G-1 smartphone -- the first device that uses
Android operating system -- is quite good.
iPhone 3G is still king despite some very clever and innovative features in the G-1.
The G-1, a mid-sized phone made by
, is what I call a slider phone because the screen pivots out of the way so that you can use a QWERTY keyboard. Overall, it measures 4.6 by 2.2 by 0.6 inches and weighs 5.6 ounces. The screen measures 3.2 inches diagonally.
The phone is loaded with terrific features, including an autofocus 3 MP camera, Wi-Fi, Bluetooth, full-screen Web browsing, Google mail, Google Calendar and Google Maps.
The phone also provides rapid access to the new Google Marketplace -- just like Apple's App Store -- except that it offers far fewer titles. I found one or two titles which come in versions for the G-1 and the iPhone - such as "Pro Football," which look and operate remarkably similar in both formats.
The G-1 runs on an operating system called Android, an "open-source" Linux-based system. Open source means that anyone including the manufacturer and end user can use the software and make changes to improve it. It's different from OS X,
Windows in that any improvements that are made have to be shared with everyone else -- for free.
The G-1 has a touch screen. When the slide is hidden, the screen is read vertically. It flips to horizontal when the keyboard is revealed. All in all, it works very well but I wish the keys were a little more responsive to my touch. They seem a little stiff.
In addition, the mouthpiece of the phone sometimes slows my typing. I can type faster, one finger at a time, on the iPhone than on the G-1.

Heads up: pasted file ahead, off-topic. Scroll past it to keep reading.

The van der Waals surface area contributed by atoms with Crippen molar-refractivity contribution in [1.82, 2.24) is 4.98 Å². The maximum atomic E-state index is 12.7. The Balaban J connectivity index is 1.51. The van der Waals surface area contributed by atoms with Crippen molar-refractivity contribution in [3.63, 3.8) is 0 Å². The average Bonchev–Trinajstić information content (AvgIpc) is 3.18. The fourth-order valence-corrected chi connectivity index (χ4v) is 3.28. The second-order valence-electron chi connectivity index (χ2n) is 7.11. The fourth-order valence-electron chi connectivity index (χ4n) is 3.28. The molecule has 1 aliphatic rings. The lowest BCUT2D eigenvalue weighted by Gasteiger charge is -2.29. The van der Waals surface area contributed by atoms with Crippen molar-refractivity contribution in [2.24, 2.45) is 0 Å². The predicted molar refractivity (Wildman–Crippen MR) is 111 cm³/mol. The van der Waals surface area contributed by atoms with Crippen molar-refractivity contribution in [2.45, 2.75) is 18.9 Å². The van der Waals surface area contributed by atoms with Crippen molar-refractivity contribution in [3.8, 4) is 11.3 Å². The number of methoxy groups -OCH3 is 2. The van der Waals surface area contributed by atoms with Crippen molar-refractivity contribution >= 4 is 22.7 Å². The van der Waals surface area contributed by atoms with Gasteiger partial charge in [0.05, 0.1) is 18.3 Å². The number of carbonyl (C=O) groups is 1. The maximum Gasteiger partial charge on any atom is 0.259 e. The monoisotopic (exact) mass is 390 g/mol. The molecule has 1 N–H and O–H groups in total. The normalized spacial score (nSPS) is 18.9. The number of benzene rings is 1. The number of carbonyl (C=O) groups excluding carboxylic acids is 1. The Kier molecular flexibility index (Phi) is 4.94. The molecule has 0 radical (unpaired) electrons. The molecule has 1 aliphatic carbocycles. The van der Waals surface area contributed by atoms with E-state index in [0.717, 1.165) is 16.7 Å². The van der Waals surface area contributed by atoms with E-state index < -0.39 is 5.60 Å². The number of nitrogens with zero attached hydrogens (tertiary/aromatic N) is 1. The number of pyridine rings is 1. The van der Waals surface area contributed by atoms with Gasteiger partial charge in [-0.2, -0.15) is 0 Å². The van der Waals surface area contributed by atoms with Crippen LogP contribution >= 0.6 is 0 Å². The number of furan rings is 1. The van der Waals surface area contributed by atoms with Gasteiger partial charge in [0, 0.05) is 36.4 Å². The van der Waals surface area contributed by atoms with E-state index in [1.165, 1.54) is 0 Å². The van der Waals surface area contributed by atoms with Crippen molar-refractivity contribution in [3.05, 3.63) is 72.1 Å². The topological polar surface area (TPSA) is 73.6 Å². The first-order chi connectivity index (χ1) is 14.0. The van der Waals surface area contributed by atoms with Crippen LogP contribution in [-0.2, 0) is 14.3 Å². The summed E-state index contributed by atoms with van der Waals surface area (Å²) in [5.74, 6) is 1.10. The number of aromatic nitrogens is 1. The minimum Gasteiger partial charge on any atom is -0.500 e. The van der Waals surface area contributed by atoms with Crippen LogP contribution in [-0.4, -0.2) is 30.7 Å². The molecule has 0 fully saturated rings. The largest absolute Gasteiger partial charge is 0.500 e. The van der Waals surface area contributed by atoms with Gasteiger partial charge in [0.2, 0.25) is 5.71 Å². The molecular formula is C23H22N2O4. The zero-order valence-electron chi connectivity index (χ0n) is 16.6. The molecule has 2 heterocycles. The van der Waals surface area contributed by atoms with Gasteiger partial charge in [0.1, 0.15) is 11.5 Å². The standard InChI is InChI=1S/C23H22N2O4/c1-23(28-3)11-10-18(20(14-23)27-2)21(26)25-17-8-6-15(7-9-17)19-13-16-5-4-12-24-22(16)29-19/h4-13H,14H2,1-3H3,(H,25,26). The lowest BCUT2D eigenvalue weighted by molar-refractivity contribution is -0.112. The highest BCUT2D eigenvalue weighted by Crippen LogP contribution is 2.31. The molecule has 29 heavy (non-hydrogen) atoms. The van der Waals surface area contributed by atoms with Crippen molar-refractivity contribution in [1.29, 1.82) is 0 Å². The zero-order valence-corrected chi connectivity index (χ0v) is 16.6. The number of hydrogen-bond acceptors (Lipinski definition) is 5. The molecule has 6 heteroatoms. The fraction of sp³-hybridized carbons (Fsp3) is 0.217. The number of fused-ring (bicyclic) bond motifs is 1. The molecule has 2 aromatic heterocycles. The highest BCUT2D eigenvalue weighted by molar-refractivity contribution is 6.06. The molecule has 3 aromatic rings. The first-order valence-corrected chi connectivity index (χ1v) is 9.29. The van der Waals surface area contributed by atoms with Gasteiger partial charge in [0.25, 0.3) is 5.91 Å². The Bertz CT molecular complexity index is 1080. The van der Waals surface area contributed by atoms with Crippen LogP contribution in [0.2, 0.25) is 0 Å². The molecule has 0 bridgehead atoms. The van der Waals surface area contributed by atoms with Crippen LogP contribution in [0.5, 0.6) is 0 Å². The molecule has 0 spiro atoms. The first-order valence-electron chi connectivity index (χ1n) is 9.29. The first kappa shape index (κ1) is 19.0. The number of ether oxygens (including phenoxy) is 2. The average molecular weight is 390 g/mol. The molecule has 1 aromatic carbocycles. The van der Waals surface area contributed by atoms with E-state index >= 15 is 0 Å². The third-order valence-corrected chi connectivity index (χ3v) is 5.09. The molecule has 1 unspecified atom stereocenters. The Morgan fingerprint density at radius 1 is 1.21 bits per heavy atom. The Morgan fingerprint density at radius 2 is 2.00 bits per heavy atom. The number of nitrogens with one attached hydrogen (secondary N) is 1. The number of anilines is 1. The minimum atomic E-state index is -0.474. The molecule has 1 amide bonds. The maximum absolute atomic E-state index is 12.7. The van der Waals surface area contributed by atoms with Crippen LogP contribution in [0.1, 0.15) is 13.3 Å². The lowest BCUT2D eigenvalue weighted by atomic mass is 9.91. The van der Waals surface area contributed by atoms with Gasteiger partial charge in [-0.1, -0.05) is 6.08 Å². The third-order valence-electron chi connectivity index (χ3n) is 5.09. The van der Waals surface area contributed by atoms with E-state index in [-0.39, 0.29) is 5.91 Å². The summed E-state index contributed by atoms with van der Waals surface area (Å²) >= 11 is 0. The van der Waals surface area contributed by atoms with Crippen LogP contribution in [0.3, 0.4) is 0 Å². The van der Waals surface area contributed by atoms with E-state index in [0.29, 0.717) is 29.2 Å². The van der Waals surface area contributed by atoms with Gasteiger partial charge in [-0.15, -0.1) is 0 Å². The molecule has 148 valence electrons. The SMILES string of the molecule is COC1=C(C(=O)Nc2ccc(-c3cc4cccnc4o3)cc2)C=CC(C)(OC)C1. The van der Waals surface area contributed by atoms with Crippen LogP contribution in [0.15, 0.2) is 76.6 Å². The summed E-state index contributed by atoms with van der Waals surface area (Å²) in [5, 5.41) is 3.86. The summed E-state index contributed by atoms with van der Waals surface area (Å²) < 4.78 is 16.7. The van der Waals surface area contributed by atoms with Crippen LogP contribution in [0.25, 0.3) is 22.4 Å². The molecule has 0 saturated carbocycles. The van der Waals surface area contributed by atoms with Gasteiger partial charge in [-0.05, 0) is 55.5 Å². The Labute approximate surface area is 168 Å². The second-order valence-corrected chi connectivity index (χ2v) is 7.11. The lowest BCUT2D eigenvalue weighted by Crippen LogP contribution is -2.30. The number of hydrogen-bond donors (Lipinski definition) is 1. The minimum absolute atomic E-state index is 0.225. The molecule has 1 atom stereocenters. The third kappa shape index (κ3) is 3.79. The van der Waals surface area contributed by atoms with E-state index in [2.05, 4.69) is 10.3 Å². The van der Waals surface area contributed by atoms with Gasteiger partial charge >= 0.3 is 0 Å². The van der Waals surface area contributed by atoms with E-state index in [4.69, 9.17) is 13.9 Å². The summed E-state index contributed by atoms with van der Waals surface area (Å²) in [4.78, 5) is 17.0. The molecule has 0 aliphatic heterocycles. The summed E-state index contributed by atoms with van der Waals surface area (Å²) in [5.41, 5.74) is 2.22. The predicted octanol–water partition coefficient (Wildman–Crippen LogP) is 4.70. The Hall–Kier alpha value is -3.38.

On the other hand, the G-1 is an absolute speed demon compared to the iPhone. I believe it uses its processor speed and memory more efficiently than the Apple product. Web pages and applications pop open instantly.
You can replace the G-1's rechargeable battery. That's a major plus. I'm not sure why Apple can't do the same.
Battery charge longevity is another story. Unless you turn off everything (that means Wi-Fi, Bluetooth and GPS) except phone functions, the G-1's battery life is similar to the iPhone's. And that's horrible. I consider four to five hours of battery life unacceptable.
When you turn off all the power-robbing features, you can stretch the G-1's battery life to about 12 to 14 hours -- just like the iPhone. By contrast, new
Research In Motion
BlackBerry phones measure their usable battery life in days.
I think the G-1's best feature is the built-in GPS system. It not only locates where you are and helps direct you to where you want to go but it also combines Google's location photo system to help you find what everything looks like on that street.
It also takes it a step further by changing the "street-view" photos as you change direction. In other words if you turn left, so does the street view on the phone. You can see what's around you as you walk or ride down a block. That is very, very cool.
The G-1's You Tube app looks great on the phone not only via its Wi-Fi connection but also via T-Mobile's new 3G network. Since that network is just being rolled out across the country, there aren't too many users using it and that translates to very fast download speeds at this time. The 3G icon (at the top of the screen) indicated I was on the new network in New York, Baltimore and Denver in the past week.
I'm not sure what they were thinking when they included just a 1GB mini-SD storage card with the G-1. If they want to compete with Apple, they should be packing at least 4GB or more likely 8GB cards in the box with the phone. For your information, 16GB miniSD cards are now available.
The G-1 will sell for $179 when it goes on sale on Oct. 22. You need to sign up for a two-year contract to get that price. (Check the T-Mobile Web site for plan pricing.)
There are two data plans: 400 messages and unlimited data access for $25 a month, with unlimited messaging for another $10 a month. T-Mobile should be commended for making G-1 data services more affordable than the iPhone's.
Overall, the G-1, with its first-generation software, is a very good product. If I had to give it a grade, it would be a B-minus. That compares to a B+ for the iPhone. If both companies could improve battery life, they would both go up to a B and an A-minus respectively. It'll be interesting to see how both products improve in the coming months.
Gary Krakow is TheStreet.com's senior technology correspondent.